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The search for investigative probity.
Finally.

At long last; someone on the UP actually see's why the ATSB, under Hood, is drowning in it's own excrement. The following post, from 'Compressor Stall' should be made poster size and nailed up on the wall of the ATSB dream factory walls - as a reality fix; it may remind 'em of what they are supposed to do.  


Quote:Coincidentally I am currently on a course with a (foreign) pilot turned investigator who has worked on several high profile accidents that are well known to just about any pilot on the planet.

In discussion it would seem that the good and the bad human factors are to be integral to any report. Rereading this report tonight, it isn't the inclusion of the acknowledgement of the following of SOPs that now is of concern to me. It's the fact that the report has been released without any factual investigative information of the root cause of the event.

Quote:
however the examination was not completed in time for the release of this report.

Quote:
At the time of the release of this report, the reason for the lack of lubrication to the number four bearing had not been determined.

The crew's following of SOPs would normally have been drowned out in the investigation of the engine and other factors that actually caused the event. i.e. These detailed technical factors caused a situation which (incidentally) was well handled. The primary safety message would be in the reasons for the engine failure.

CS say's it all; summing up what every 'professional' worth the name thinks - neatly, succinctly and accurately.  Tim Tam cupboard key delivered.

Selah.
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PC Hoody obfuscates reoccurrence trend vector  - Confused

[Image: risk-impact-trending-charts-og-img.jpg]

Timely post "K"... Wink - I also thought the following Centaurus comment worth regurgitating:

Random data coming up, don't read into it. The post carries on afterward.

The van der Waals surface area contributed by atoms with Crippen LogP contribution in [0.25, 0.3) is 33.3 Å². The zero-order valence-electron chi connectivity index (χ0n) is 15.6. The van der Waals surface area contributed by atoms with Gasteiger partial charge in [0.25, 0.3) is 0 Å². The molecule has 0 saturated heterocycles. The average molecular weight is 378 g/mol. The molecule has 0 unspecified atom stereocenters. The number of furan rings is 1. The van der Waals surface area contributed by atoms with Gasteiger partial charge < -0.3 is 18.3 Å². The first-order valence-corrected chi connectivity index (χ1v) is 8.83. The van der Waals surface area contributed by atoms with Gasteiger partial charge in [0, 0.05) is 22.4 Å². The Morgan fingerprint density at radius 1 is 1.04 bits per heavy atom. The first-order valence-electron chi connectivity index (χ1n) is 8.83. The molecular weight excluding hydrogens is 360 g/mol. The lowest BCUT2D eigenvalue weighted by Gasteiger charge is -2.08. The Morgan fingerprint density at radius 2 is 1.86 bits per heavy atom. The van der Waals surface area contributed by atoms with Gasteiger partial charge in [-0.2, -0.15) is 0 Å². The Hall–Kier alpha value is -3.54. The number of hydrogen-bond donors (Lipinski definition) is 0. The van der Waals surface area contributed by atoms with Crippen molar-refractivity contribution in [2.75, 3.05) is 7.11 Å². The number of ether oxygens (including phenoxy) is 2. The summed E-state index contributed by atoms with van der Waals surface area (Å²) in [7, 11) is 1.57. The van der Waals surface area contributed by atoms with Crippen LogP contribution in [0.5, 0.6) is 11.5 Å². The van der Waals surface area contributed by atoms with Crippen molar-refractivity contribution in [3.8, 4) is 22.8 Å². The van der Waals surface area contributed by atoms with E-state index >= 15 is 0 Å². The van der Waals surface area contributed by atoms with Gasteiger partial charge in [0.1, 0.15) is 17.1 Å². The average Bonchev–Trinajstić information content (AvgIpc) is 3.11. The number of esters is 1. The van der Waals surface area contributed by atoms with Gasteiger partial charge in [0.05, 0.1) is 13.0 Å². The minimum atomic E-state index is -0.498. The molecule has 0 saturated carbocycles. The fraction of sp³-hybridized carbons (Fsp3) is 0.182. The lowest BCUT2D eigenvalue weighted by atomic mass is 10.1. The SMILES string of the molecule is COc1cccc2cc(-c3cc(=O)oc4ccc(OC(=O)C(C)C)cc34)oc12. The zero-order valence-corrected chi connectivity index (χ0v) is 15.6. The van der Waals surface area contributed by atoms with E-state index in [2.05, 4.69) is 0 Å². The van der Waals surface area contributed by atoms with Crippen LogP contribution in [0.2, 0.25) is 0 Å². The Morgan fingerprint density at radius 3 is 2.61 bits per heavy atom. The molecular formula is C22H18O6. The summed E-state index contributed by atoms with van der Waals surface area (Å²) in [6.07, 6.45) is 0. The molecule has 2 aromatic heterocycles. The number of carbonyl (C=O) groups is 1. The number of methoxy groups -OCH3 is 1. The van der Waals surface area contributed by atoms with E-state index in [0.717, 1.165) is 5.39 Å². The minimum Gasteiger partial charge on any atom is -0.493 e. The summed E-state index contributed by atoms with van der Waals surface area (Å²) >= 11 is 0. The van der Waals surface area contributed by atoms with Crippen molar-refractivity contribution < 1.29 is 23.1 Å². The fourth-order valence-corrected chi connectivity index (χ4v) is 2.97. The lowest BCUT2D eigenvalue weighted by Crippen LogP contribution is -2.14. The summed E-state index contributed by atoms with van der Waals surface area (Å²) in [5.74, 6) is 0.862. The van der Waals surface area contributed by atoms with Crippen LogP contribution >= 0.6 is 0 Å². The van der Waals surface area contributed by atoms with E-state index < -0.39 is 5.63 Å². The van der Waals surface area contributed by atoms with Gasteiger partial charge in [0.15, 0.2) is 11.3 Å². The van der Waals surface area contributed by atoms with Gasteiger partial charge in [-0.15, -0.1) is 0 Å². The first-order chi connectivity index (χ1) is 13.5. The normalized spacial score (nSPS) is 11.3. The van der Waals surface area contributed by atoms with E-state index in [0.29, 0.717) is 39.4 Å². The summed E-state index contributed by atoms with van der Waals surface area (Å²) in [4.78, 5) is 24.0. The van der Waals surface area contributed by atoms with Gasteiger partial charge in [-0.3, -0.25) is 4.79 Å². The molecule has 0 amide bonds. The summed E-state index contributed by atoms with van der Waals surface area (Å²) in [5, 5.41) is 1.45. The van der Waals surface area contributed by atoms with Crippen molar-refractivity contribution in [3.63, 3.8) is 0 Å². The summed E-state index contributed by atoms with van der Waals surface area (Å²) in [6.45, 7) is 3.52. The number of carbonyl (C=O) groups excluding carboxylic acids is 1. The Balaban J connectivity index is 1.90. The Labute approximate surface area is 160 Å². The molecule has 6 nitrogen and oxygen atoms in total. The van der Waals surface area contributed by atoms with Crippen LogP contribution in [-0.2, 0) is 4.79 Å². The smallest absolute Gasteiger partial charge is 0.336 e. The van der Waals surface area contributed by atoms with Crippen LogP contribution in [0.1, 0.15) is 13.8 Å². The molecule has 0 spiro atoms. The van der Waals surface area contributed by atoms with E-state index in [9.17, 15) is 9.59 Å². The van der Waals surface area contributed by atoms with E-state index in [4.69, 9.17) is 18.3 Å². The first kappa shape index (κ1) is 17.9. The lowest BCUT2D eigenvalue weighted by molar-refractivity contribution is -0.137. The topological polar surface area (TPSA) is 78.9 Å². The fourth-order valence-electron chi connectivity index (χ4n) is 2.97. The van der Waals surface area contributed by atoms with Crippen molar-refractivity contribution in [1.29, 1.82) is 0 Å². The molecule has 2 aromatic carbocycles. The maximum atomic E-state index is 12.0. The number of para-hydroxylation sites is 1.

"..This writer has no problem with ATSB commending a pilot for superb flying skill in a serious situation. But not where everyone gets lots of kudos and hand claps like kindergarten kids simply for using SOP's..."

Although I notice the general message in that quote was predictively lost on the resident Pprune sycophant and CASA-sexual Lookie Loo... Rolleyes   

However coming back to Hoody and the ATSB "drowning in it's own excrement"; I note that there is a couple of recent initiated ATSB AAIs of interest and intrigue that both have a déjà vu familiarity about them... Huh

Quote:Aircraft loading event involving Saab 340 VH-ZRB, Sydney Airport, NSW, on 14 September 2017

Investigation number: AO-2017-093

Investigation status: Active
 
[Image: progress_1.png] Summary

The ATSB is investigating an aircraft loading event involving Saab 340, VH-ZRB, Sydney Airport, NSW on 14 September 2017.

During unloading at Wagga Wagga, ground crew detected 239 kg of freight was loaded and carried in error from Sydney. Retrospective calculations revealed that the aircraft was about 77 kg over the maximum take-off weight.

As part of the investigation, the ATSB will obtain relevant loading documentation, interview personnel involved in loading the aircraft and gather additional information.

Operational event involving B737, VH-VUE, 78 km ESE Adelaide Airport, SA on 13 September 2017
 
Investigation number: AO-2017-092
Investigation status: Active
 
[Image: progress_0.png] Summary